You are here
Positive results from Revita DMR System study
The results from a 39-patient, single-site, proof-of-concept study has demonstrated that a minimally invasive procedure using the Revita Duodenal Mucosal Resurfacing (DMR) System (Fractyl Laboratories) produces significant, beneficial changes in blood sugar in patients with poorly controlled type 2 diabetes, similar to results seen with more invasive bariatric surgery procedures. The outcomes, presented by Dr Alan D Cherrington, Professor of Medicine and Molecular Physiology and Biophysics at Vanderbilt University, were presented at the 3rd World Congress on Interventional Therapies for Type 2 Diabetes and 2nd Diabetes Surgery Summit in London, UK.
“I appreciate having the opportunity to present our data. Patients in this study had poorly controlled type 2 diabetes, despite medication use. They experienced a significant improvement in HbA1c after this minimally invasive procedure, as well as some weight loss,” said Cherrington. “With this study, we continue to see evidence that the biology of the intestine plays a very important role in type 2 diabetes pathology, and that altering it can meaningfully improve blood sugar control.”
Fractyl has developed a minimally invasive, device-based, implant-free Revita DMR procedure that directly addresses the intestinal hormonal impairment that contributes to insulin resistance and changes how the body absorbs and processes sugar. Revita DMR is an endoscopic procedure that thermal ablates the duodenal mucosa. The company claims procedure has the potential to delay the need for insulin therapy and free patients from the burdens associated with managing type 2 diabetes, particularly when oral medications have failed.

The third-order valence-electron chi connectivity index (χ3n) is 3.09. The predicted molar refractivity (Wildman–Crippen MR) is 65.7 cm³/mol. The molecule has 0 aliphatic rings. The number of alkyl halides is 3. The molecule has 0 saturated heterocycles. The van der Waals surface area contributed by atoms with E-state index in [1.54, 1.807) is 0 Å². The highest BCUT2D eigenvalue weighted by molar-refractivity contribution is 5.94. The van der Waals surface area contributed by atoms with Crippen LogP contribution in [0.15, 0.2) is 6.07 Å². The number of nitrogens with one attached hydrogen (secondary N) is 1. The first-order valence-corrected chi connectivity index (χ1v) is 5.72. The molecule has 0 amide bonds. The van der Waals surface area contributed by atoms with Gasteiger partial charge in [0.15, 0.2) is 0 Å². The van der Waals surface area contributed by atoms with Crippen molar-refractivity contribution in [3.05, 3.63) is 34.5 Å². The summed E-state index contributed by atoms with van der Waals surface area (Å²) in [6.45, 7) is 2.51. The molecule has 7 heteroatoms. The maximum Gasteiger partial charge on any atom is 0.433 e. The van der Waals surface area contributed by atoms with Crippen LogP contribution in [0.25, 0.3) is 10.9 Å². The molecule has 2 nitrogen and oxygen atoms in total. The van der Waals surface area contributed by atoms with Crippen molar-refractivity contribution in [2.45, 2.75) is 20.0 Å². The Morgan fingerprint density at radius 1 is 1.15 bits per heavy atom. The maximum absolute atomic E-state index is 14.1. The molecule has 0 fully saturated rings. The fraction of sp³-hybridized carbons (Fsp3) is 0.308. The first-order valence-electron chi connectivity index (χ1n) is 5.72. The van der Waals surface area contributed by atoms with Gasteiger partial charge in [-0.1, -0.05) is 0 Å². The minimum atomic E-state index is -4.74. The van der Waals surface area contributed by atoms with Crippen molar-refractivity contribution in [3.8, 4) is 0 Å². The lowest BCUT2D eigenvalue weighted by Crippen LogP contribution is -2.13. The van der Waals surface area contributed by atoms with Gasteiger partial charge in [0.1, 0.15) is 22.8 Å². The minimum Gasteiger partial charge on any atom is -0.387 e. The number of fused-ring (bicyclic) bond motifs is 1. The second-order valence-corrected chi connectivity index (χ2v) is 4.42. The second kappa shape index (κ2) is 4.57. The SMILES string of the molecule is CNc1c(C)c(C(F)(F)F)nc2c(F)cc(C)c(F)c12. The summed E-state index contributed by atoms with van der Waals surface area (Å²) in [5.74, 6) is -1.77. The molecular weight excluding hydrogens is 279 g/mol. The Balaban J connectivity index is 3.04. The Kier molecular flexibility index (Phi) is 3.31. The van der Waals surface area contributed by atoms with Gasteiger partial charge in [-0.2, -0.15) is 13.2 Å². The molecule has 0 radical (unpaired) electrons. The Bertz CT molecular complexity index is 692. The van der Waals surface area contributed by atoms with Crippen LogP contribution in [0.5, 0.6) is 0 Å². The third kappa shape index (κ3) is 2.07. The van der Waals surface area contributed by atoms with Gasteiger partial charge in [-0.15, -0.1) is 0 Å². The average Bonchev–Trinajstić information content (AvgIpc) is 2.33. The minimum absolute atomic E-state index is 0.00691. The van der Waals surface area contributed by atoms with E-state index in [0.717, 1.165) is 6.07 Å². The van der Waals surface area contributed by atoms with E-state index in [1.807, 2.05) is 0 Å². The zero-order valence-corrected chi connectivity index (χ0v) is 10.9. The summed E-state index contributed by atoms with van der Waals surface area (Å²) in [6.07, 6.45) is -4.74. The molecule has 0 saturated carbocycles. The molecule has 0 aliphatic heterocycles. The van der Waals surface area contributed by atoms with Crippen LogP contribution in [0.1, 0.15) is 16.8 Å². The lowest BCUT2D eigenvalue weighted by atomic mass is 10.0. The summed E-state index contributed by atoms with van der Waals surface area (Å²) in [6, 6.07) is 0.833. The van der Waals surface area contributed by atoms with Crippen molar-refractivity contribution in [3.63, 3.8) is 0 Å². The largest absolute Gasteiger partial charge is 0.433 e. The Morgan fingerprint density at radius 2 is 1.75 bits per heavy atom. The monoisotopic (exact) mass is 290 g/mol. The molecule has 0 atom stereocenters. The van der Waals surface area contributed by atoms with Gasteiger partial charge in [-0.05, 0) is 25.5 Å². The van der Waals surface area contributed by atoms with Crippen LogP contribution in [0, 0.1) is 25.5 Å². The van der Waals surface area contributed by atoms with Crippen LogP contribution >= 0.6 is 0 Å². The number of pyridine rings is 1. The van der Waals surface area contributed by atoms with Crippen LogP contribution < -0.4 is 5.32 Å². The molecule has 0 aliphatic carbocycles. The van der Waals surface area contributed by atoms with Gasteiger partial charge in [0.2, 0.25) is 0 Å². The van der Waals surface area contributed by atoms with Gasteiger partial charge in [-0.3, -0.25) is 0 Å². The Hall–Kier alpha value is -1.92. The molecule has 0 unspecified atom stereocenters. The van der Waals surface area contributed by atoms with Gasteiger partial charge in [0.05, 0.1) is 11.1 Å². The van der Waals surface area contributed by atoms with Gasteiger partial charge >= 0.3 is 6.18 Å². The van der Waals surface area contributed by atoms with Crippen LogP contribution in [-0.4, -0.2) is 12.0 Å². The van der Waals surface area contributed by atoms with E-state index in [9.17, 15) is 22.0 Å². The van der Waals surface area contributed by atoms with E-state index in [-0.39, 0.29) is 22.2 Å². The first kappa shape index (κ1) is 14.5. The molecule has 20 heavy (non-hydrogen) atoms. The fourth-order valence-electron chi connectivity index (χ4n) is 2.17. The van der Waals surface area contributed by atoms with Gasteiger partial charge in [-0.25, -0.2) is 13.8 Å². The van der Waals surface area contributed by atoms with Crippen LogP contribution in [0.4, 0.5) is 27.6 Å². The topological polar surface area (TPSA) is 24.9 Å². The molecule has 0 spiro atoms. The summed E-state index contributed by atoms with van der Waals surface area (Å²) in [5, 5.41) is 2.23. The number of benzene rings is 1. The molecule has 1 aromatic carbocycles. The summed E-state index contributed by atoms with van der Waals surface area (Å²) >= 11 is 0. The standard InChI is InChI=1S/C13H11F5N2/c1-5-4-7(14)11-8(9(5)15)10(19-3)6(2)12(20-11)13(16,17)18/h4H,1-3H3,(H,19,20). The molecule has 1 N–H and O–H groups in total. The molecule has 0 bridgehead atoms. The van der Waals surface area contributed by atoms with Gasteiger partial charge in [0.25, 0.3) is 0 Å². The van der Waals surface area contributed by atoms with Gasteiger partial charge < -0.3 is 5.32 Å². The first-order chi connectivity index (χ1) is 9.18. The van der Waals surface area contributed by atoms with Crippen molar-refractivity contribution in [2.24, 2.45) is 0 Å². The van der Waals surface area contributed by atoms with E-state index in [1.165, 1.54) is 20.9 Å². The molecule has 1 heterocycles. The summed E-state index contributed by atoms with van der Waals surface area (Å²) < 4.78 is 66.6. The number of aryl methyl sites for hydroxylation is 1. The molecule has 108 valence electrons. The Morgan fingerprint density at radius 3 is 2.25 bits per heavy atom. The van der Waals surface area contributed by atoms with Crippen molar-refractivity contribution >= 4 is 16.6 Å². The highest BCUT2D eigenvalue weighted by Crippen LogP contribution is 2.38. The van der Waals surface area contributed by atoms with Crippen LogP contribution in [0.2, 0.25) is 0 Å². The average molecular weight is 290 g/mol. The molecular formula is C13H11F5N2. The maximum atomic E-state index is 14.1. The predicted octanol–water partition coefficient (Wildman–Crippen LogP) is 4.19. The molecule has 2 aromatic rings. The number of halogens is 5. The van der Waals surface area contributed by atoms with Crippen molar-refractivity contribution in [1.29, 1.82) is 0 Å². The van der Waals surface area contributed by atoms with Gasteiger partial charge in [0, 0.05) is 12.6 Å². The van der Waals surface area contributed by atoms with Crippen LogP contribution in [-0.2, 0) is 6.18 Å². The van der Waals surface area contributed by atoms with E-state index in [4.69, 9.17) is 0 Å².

In the proof-of-concept study, 39 patients with poorly controlled type 2 diabetes (HbA1c > 7.5% on at least 1 oral anti-diabetic agent) received DMR on a long-segment (> 9 cm; LS-DMR; n=28) or a short segment (< 6 cm; SS-DMR; n=11) of the duodenum. The primary endpoints were safety and reduction in HbA1c, assessed over a follow-up period of 6 months.
Baseline mean HbA1c (9.5 percent) was reduced more by LS-DMR than SS-DMR at 3 months post-procedure, suggesting a dose-dependent treatment effect from DMR (p<0.05 for LS vs SS). In LS-DMR patients with baseline HbA1c of 7.5 to 10 percent and stable concomitant anti-diabetic medications, HbA1c after LS-DMR decreased from 8.5 percent to 7.1 percent (p<0.05) at 6 months, accompanied by a modest weight reduction of 2.3 kg. There was no apparent correlation between degree of weight loss and magnitude of HbA1c improvement. Three patients experienced duodenal stenosis that required endoscopic balloon dilation, all with good resolution.
“Earlier this month, our team published a five-year follow-up study showing that surgery may be more effective than standard medical treatments for the long-term control of type 2 diabetes in obese patients,” said Professor Francesco Rubino, Chair of Bariatric Surgery at King’s College London and Consultant Surgeon at King’s College Hospital in London, UK. “This is a huge shift in how we think about the disease. It will be exciting to see if these early results using a much less invasive duodenal mucosal resurfacing approach will be reproduced in larger studies.”
In July 2015, Fractyl announced the start of the Revita-1 study, which will enroll 50 patients across ten international sites in its first phase. The primary efficacy endpoint is change in HbA1c in patients with uncontrolled type 2 diabetes, defined as having poor glucose control on oral medications and an HbA1c of 7.5 to 10 percent. To date, 20 patients have been treated in the Revita-1 study. The second phase of the study, a double-blinded, sham-controlled trial that will enroll up to 240 patients, will begin in 2016.
“These results are helpful as we design our path to market, including pivotal trials in Europe and the United States,” said Dr Harith Rajagopalan, Co-Founder and CEO of Fractyl. “It is exciting to have our data presented at WCITT2D in context of the spectrum of novel intervention therapies for type 2 diabetes.”